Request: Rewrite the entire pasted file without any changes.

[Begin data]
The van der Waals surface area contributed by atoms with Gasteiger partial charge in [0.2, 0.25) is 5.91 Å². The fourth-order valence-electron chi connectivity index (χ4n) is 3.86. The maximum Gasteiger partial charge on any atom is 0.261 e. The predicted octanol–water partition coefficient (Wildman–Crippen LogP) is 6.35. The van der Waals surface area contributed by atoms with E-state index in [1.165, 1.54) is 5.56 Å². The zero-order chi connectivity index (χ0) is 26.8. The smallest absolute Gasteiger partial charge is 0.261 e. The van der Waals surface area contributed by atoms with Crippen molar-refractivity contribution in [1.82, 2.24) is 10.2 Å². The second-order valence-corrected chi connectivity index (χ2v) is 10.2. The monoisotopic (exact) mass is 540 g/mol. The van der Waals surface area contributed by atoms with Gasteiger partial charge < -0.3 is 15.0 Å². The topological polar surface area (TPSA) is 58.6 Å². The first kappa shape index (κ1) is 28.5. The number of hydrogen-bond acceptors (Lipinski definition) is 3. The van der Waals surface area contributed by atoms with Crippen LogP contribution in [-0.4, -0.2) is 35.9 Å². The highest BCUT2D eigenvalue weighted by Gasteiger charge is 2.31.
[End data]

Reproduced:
The van der Waals surface area contributed by atoms with Gasteiger partial charge in [0.2, 0.25) is 5.91 Å². The fourth-order valence-electron chi connectivity index (χ4n) is 3.86. The maximum Gasteiger partial charge on any atom is 0.261 e. The predicted octanol–water partition coefficient (Wildman–Crippen LogP) is 6.35. The van der Waals surface area contributed by atoms with E-state index in [1.165, 1.54) is 5.56 Å². The zero-order chi connectivity index (χ0) is 26.8. The smallest absolute Gasteiger partial charge is 0.261 e. The van der Waals surface area contributed by atoms with Crippen molar-refractivity contribution in [1.82, 2.24) is 10.2 Å². The second-order valence-corrected chi connectivity index (χ2v) is 10.2. The monoisotopic (exact) mass is 540 g/mol. The van der Waals surface area contributed by atoms with Gasteiger partial charge < -0.3 is 15.0 Å². The topological polar surface area (TPSA) is 58.6 Å². The first kappa shape index (κ1) is 28.5. The number of hydrogen-bond acceptors (Lipinski definition) is 3. The van der Waals surface area contributed by atoms with Crippen LogP contribution in [-0.4, -0.2) is 35.9 Å². The highest BCUT2D eigenvalue weighted by Gasteiger charge is 2.31.